Who chooses? a response to Jishnu Das

by | Nov 14, 2013

There was widespread admiration in my Twitter stream yesterday for an article by World Bank Senior Economist Jishnu Das slamming The Economist for its support for making cash transfers to the poor conditional. I am less convinced by it.

Jishnu finds it ‘ridiculous’ that the Economist could reach the conclusion that conditional transfers are attractive based on the following evidence:

School enrolment among families that got conditional grants rose by 41% on average in the various programmes; the increase among those that got unconditional grants was only 23%. If conditions were implicit or soft (eg, if recipients were simply encouraged to take children to school), enrolment merely rose by 25%. The big difference came when conditions were tough (eg, if school attendance was mandatory): that boosted enrolment by 60%, a big bang for the relatively few bucks involved.

As he sees it, without conditions, parents are able to take better account of their own priorities, favouring nutrition or healthcare over education, or simply spending the money on beer so they can relax after a long day at work.

Any imposition of conditions suggests that donors know better than parents and is an example of the ‘purely elitist’ mind-set that bedevils development. “Has our hubris really taken us that far?” he asks, despairingly. “What happened to respect for the poor?”

Jishnu bases his arguments on the assumption that there are two legitimate rationales for government intervention in an otherwise free society: to fix market failures and to transfer money from the rich to the poor.

But using these yardsticks, I still struggle to see consistency in the case he is making. The World Bank has long championed the idea that there are substantial social returns to education, especially at primary levels, so markets will fail to deliver optimum outcomes.

Most countries recognise this, make schooling compulsory and then spend considerable resources delivering it. Here in the UK, we even jail parents for failing to make their children go to school (a practice I disapprove of). What price parental choice then?

Jishnu accepts that parents may not always make decisions based on the long-term interests of their children, but in a fairly narrow sense: they themselves can’t ensure they get paid back in full:

“[Rural] parents want children to provide for them in their old age,” he writes. “If they could sign a contract with their kids, they would educate them to the efficient levels. The problem could be that they can’t actually sign these contracts and educating them makes it more likely that they will leave the ‘farm’.”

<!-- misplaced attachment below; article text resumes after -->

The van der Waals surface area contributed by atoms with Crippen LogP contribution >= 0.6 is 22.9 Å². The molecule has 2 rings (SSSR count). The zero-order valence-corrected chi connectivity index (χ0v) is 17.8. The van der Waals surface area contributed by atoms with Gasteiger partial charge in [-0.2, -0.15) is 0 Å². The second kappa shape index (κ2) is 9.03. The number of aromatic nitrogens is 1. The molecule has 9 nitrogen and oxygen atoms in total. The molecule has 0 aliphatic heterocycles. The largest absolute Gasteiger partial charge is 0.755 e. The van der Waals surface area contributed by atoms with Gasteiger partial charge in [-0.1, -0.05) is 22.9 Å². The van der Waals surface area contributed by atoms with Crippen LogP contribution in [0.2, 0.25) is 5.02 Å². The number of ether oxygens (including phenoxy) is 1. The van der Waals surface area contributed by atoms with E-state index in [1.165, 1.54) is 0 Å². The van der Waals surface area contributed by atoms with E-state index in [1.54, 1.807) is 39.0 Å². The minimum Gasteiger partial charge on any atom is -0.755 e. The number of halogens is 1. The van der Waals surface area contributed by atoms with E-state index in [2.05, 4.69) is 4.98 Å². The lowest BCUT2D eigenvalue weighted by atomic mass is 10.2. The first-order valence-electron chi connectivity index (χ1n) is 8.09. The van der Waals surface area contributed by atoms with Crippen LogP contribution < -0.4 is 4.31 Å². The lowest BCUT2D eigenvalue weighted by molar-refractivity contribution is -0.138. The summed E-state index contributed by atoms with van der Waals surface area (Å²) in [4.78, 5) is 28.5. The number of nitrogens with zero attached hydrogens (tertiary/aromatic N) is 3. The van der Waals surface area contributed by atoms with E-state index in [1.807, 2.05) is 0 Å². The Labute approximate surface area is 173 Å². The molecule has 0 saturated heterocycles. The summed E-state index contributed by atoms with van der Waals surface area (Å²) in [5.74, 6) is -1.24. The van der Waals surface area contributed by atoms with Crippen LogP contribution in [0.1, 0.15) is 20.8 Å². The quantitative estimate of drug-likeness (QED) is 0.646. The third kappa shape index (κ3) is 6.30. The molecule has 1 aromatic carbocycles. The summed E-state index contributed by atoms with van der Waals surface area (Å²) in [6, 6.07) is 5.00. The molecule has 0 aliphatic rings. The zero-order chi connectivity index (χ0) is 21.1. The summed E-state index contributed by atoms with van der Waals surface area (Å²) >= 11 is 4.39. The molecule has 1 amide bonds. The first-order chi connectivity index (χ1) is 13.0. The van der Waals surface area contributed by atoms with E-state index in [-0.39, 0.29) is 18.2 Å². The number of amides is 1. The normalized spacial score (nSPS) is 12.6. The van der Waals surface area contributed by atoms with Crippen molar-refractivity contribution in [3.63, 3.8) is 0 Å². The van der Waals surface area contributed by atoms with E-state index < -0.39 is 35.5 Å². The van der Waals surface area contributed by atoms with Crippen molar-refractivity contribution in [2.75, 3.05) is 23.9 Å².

Elsewhere, however, he argues that “governments should improve education for all children,” influencing delivery of schooling through both public and private sectors. So I am left confused why there should be a presumption in favour of state intervention in education (often backed by significant aid flows), but this intervention becomes unethical when cash transfers are used as a mechanism for getting more kids into school.

Jishnu says that the case for redistribution, meanwhile, rests on ‘society’s judgment’ that an ‘alternative distribution of consumption’ is better than the one achieved by markets. This then allows a government to start moving money from rich to poor. But if ‘society’ is allowed to reach this judgement about income, why should it not make similar judgments about educational provision? And what about the rich person’s preference not to be taxed?

Perhaps, the problem is whose choices we regard as sacrosanct. Jishnu suggest poor parents make the best choices as long as they receive accurate market signals. He also seems to be happy with national governments making choices in certain situations, but parental choice comes first.

However, I am not sure either parents or state necessarily represent the long-term interests of children effectively. In the most extreme cases, parents use violence to prevent their own offspring (girls in most cases), from going to school, acting directly contrary to the child’s clearly expressed wishes. Just a few weeks’ ago, I read some distressing first-hand accounts of this practice where the child was quite clear their parents didn’t know best.

From Damien de Walque, another senior economist at the Bank, we have evidence to suggest that conditionality has the greatest impact on the most disadvantaged children. Using evidence from an RCT in Burkina Faso, he and his co-authors find that that conditional transfers are no more effective that unconditional transfers in increasing the enrolment of children that parents give a high priority to educating., but that “CCTs are more effective than UCTs in improving the enrollment of ‘marginal’ children, those who are initially less likely to go to school, such as girls, lower ability children, and younger children.”

As for governments, one of the defining characteristics of the poorest and most disadvantaged groups is that politicians – and society as a whole – rarely give a damn about them. That’s why poverty reduction is often impossible without challenging political constraints.